Even if T-Mobile’s announcement truly marks the beginning of the SA age, the next year will see continued heavy investment from carriers in their NSA deployments. From our discussions with core network suppliers, including Nokia, it is apparent that those currently deploying 5G networks continue to scale up their deployments using NSA as they begin to deploy SA cores. With major markets such as India yet to even assign 5G spectrum, there are plenty of countries where NSA is the first step on the road to 5G.

In our recent NFV and Edge Survey operators clearly considered the adoption of 5G NSA as an integral part of the 5G roadmap. 38% of respondents said that they would “definitely” deploy 5G using NSA first, with a further 47% saying that they are likely to. Only 8% expected to go straight to 5G SA and bypass NSA deployments altogether.


Figure 1: Will you initially deploy 5G new radio (5G NR) in non-standalone (NSA) mode using LTE EPC?

The transition path from NSA to SA looks to be smoothing out. From our research and Omdia’s Telecom Vendor Contract Database, we have noticed CSPs are increasingly asking for dual mode NSA/SA core solutions from their vendors. This is an attractive proposition for many operators as it allows for an easier, single-vendor migration path for network cores without the need to change the systems supporting NSA and SA. Vendors that can show their clients a painless transition between the two, such as Cisco and Nokia appear to have done for T-Mobile, should gain market share as their clients continue to expand 5G footprints and gain increasing numbers of 5G subscribers.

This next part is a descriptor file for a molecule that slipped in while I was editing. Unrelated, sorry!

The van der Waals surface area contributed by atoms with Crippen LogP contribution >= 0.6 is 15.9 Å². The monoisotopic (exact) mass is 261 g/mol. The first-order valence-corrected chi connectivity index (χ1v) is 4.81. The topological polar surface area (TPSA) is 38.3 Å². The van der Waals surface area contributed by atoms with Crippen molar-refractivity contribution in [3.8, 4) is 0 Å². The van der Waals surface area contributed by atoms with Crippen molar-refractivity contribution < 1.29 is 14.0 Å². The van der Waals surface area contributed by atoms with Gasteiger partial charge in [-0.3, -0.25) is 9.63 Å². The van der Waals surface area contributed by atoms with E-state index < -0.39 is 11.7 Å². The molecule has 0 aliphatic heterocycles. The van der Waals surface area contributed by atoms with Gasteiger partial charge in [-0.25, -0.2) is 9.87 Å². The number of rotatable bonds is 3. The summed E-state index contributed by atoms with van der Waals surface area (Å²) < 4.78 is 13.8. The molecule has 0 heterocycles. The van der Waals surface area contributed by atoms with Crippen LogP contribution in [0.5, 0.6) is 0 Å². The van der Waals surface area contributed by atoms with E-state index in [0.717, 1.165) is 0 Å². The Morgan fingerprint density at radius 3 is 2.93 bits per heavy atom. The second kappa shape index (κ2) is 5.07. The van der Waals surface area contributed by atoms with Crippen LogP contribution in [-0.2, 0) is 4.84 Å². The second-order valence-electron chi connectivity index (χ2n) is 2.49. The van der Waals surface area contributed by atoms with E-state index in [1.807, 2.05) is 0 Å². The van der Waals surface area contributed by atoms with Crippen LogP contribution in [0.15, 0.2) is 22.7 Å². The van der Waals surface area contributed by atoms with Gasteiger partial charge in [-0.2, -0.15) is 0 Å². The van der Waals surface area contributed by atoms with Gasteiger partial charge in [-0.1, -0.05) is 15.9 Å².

Core vendor disruption looms in 2020

T-Mobile’s purported 5G SA world first with established core network suppliers Cisco and Nokia raises the question of what opportunities there are for new core network vendors. In recent years Mavenir has positioned itself as a growing challenger to the big networking vendors Cisco, Ericsson, Huawei, Nokia, and ZTE across both the core and radio access network (RAN) domains. 2020 has seen Oracle and HPE throw their names into the 5G core ring. Microsoft, through its acquisitions of Affirmed Networks and Metaswitch looks set to play a role in some core network deployments. And the Telecom Infra Project (TIP) has set up a new Open Core Network project group, OCN. What T-Mobile’s deployment shows is that these new players will need to deliver on those commercial 5G core contracts they have already won quickly if they are to take mindshare away from the incumbent suppliers.



Further reading

“T‑Mobile Launches World’s First Nationwide Standalone 5G Network,”, T-Mobile, accessed August 11, 2020

“US National Advertising Division 2014 ruling that defines ‘Nationwide’ coverage,”, BBB Programs, accessed August 11, 2020

Telecoms Vendor Contract Database: May 2020, SPT002-000349 (June 2020)

“Telecom Infra Project: Open Core Network Group,”, Telecom Infra Project, accessed August 11, 2020



Chris W Silberberg, Research Analyst, Carrier Network Software

[email protected]